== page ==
The dramatic and somewhat complicated changes made in handling alimony payments and compensation for tax purposes requires the legal expertise of an accomplished divorce lawyer. If it appears you are the spouse that will make maintenance payments, you definitely want to resolve your divorce case before January 1, 2019. On the other side of the legal coin, recipients of maintenance after December 31, 2018 will want to wait until the clock strikes midnight before trying to settle a divorce case.
If you have any questions. Please Contact us today to schedule a consultation to discuss your case.
The divorce process is oftentimes very complex. Each divorce is different, so each situation will go down different avenues and will produce different results. Many divorce cases will include spousal support; yet, other cases will not allow it.
For each marriage that includes spousal support, there is no way to estimate the exact amount without considering child support, combined gross income, and so-called “multiple family situation.” Divorce is not a “one size fits all” type of situation.
A divorce makes for a very unpleasant experience in a couple’s life. Financially and emotionally, these times can be very difficult. However, effectively communicating the provisions following the finalization of a divorce can make the process easier, and several factors need to be determined with regard to spousal support.
If you are receiving payments of alimony—also known as maintenance or spousal support—you have probably come to rely on those payments to improve your quality of life. Assuming the maintenance was ordered by the court and not the result of an agreement between you and your spouse, the existing order also means that the court determined that the support was appropriate to help offset the financial impact of your divorce. In most cases, maintenance orders are intended to last for a predetermined amount of time, but there are some events that could cause your order to be terminated ahead of schedule.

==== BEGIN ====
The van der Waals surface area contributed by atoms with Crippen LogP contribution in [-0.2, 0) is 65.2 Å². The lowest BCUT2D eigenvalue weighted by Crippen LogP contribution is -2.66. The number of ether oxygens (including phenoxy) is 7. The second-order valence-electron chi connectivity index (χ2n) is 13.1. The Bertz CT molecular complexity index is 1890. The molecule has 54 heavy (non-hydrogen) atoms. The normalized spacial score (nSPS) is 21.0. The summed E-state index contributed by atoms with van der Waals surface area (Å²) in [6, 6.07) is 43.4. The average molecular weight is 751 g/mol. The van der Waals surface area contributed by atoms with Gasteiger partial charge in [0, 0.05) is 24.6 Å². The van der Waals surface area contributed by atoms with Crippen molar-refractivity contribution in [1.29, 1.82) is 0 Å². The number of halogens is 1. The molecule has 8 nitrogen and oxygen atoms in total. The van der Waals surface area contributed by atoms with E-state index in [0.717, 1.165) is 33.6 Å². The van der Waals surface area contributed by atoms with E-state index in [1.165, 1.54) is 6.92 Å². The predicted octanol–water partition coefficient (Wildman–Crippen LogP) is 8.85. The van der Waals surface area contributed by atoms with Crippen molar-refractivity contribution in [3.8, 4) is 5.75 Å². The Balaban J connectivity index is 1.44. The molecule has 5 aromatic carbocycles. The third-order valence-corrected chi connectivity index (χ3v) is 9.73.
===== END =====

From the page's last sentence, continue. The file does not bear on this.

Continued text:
Spousal maintenance is an important aspect of the divorce process, and those beginning the divorce process would be wise to become familiar with the topic. You may have heard spousal maintenance referred to as alimony or spousal support, and all names refer to the same idea of payments being paid to one spouse from the other spouse after divorce.
In August of 2014, the Illinois legislature passed a bill, which Governor Pat Quinn signed into law, amending the current provisions regarding spousal maintenance. Sometimes known as alimony in other jurisdictions, spousal maintenance represents the support an individual may be required to provide to their ex-spouse following a divorce. The changes enacted this summer will go into effect on January 1, 2015, and are considered by many to have been long overdue.